Dr A D Hope

 
Helpful votes received on reviews: 94% (65 of 69)
 

Reviews

Top Reviewer Ranking: 4,844,022 - Total Helpful Votes: 65 of 69
Tallis: Spem in Alium /The Tallis Scholars  Phill&hellip ~ The Tallis Scholars
48 of 51 people found the following review helpful
The Tallis Scholars made something of a splash with this disc. There wasn't a decent Spem recording on the market when it was released. Now there a many, most of which are better. The main flaw of this recording is the pitch. What was Philips thinking? The higher the better? A 40-part version of Allegri's Miserere? Tempo and dynamics are sound, as are the voices - 40 of the best session singers at the time.
Unlike the 'music fan' from Edinburgh, I found not a single work by Taverner. All Tallis motets follow. Salvator mundis are both great. Loquebantur was a favourite encore for the Scholars, and they perform it with verve. But the winner - Gaude gloriosa; by far the best work on the… Read more
Lassus - Missa Osculetur me ~ Orlande de Lassus
Lassus - Missa Osculetur me ~ Orlande de Lassus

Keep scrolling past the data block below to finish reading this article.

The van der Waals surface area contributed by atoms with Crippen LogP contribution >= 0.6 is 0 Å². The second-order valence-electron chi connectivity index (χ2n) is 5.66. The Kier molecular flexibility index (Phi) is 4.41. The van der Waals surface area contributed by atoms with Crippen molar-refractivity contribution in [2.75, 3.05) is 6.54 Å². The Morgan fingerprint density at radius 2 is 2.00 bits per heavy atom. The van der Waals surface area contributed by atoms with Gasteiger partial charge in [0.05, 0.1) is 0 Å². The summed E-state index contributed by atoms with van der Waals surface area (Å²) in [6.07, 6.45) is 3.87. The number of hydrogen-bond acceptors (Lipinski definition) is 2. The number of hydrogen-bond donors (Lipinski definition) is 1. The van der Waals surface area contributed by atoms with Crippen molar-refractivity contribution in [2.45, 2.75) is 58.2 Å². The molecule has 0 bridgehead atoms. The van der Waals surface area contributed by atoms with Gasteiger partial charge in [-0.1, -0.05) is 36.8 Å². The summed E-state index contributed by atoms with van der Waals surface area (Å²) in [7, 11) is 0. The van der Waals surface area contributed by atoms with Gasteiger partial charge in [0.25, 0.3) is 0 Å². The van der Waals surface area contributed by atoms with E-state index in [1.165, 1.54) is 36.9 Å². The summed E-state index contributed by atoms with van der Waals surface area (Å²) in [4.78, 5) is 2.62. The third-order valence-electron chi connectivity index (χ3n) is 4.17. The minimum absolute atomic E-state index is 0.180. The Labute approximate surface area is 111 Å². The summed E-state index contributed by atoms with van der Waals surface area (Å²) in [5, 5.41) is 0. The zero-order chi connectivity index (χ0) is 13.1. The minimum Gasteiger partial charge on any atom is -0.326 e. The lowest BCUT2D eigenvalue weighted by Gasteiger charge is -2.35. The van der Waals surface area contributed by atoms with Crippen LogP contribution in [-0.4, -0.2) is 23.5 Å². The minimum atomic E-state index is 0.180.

5 of 6 people found the following review helpful
Double choir masses and motets can be something of a bore. Cori spezzati in lesser compositions has homophonic passages hot on the heels of each other, the text treated concisely. Lassus's Missa Osculetur me, a parody mass of his own motet (also on this recording) is something quite special in that the polyphony is maintained at a fever pitch throughout. There are a few movements with reduced forces down to a single choir (Christe & Crucifixus notably), and there is no change in the rolling, tumbling, exciting and utter sumptiousness of the polyphony. No wonder the Agnus is performed twice - it's so beautiful. I've listened to this CD many times without ever losing interest. This mass… Read more
Motets From The Italian Renaissance (Isaak Ensembl&hellip ~ Isaak Heidelberg Ensemble
3 of 3 people found the following review helpful
The last truly great period of musical patronage from the church was that of the beginning of the 17th century in Northern Italy, notably Venice. Here the ideals of the nuove musiche were transposed on to the motet genre bringing about a brand new, solo voice with continuo approach to church music. Many of the greatest names from this repertoire are present on this CD, with the (presumably intended) absence of Monteverdi.
It's all wonderful music, that is so inventive and often passionate, but strangely infrequently recorded. This CD has a mix of instrumental pieces and motets setting texts from the Canticum canticorum (Song of Songs): love poetry that forms part of the Old Testament… Read more

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